The rough textures of heavy timber and brick walls commonly found in a warehouse present a striking contrast to the refined and refinished modern art gallery interior of Fargo’s Plains Art Museum.
What began as the Red River Art Center in the mid-1960s in the former Moorhead, Minnesota, post office became the Plains Art Museum in 1975. The museum acquired Fargo’s International Harvester warehouse building at 704 First Avenue North in 1994. After intense renovation, it moved into its new home in 1997 and now combines elements of the original warehouse and a modern museum.
Plains Art Museum relocated to downtown Fargo before the area’s “renaissance.” In the decade since the museum made downtown its home, the area has come back to life. Shops, restaurants, offices and the North Dakota State University’s College of Art, Architecture, and Landscape Architecture now surround the museum.
“The decision to locate there long ago has really been the impetus for bringing downtown Fargo back into focus,” says Roger Reierson, the museum’s capital campaign chair and owner of Flint Communications in Fargo. “The Plains Art Museum is a great piece to have downtown and was the start of making downtown a little more of a cultural center than it might have been in the past.”
Dave Anderson, president of the Downtown Community Partnership, agrees with Reierson.“I specifically consider our Plains Art Museum to be one of the essential catalysts for downtown’s expanding renaissance,” he says.“Many now almost take for granted the vigor of our downtown’s growth, but a lonely decision was made in the mid-1990s to locate the museum there. It transformed a pigeon-infested warehouse located in a declining, directionless part of the city into what would be widely recognized as a shining jewel in our revitalized downtown’s crown.”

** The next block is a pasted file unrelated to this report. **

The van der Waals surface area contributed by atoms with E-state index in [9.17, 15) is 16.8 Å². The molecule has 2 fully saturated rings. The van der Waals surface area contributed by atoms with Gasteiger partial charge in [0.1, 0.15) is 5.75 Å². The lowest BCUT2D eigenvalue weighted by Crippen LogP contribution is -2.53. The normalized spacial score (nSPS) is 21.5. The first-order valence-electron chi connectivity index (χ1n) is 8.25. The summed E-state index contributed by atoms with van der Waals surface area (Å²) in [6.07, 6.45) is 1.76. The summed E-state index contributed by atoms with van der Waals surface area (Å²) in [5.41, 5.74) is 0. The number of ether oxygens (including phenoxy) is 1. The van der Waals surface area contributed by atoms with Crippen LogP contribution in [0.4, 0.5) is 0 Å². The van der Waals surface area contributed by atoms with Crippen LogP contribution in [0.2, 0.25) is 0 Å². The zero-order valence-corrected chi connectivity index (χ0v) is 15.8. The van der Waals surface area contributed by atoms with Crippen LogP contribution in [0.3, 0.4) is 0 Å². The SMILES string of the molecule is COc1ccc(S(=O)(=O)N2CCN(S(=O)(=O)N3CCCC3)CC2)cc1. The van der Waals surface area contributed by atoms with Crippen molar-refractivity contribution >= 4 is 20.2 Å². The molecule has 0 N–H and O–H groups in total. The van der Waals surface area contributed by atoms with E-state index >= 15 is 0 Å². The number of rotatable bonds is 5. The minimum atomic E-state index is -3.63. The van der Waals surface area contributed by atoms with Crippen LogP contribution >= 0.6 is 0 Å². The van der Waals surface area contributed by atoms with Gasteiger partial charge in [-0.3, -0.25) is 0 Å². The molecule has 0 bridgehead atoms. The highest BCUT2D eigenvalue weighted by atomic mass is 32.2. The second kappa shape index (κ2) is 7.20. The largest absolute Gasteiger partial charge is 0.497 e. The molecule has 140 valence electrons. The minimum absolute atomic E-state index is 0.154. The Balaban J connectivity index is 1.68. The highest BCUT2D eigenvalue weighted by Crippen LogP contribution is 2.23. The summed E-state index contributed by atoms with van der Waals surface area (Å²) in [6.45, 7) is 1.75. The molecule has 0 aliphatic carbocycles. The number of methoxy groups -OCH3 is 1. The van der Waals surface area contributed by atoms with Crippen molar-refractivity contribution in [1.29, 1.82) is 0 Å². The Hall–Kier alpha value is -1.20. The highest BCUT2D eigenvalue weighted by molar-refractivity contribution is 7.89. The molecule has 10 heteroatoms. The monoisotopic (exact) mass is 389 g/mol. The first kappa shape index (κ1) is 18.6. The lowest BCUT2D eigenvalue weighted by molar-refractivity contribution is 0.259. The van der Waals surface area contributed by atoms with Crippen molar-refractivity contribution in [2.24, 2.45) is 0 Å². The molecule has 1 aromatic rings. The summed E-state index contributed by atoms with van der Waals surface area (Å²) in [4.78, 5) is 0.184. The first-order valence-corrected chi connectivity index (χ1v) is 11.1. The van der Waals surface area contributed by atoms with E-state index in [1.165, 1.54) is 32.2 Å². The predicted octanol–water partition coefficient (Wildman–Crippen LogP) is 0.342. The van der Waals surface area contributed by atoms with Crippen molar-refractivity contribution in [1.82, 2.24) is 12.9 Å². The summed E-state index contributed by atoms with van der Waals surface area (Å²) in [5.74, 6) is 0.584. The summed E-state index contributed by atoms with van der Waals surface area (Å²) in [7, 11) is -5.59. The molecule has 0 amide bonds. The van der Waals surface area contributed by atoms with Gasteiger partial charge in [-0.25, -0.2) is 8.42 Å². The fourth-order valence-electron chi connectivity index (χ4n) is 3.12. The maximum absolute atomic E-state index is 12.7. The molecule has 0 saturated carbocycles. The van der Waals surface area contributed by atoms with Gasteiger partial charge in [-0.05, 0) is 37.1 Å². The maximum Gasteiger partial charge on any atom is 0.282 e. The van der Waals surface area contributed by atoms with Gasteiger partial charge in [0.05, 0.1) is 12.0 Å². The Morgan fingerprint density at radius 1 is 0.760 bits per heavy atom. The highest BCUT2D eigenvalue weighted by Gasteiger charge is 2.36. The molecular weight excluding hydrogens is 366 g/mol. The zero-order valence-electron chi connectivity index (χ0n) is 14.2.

Better facilities that came with the Museum’s new home, including enhanced climate control in the galleries, allowed for the Museum to expand its permanent collection and to earn accreditation by the American Association of Museums. Plains Art Museum and the North Dakota Heritage Center in Bismarck are the only two museums in the state and among only 750 museums in the country that are accredited by the AAM.
The Museum’s permanent collection now contains approximately 3,000 works, including national and regional contemporary art, traditional American Indian art and traditional folk art. Its accreditation also allows for the museum to show major exhibitions from around the world and to attract art collectors who wish to donate their art. “We are currently working with several collectors interested in donating their art to the museum,” says Rusty Freeman, vice president of curatorial at the museum. “Pending acquisitions of Inuit art from Dr. Ronald Olin and photography by Wayne Gudmundson, the museum’s collection is positioned to share the rich artistic legacy of our region with visitors now and in the future.”
Olin is a retired Fargo physician, whose collection of Inuit sculpture and decorative art made of such materials as soapstone, deer hide and other organic material, will significantly expand the museum’s collection. An exhibit of Gudmundson’s North Dakota photographs is now showing at the museum into January.
Among the regional artists whose works have found a home at the museum are Star Wallowing Bull, a Minneapolis native who incorporates historical events, popular culture icons and personal events into elaborate color pencil drawings; Walter Piehl, a Marion, North Dakota, native who has been an art professor at Minot State University since 1970, and who is best known for his expressionistic Western theme paintings; and David Bradley, who grew up in Minneapolis and the White Earth Ojibwe Reservation in Chippewa, Minnesota, and whose work presents political messages concerning American Indians.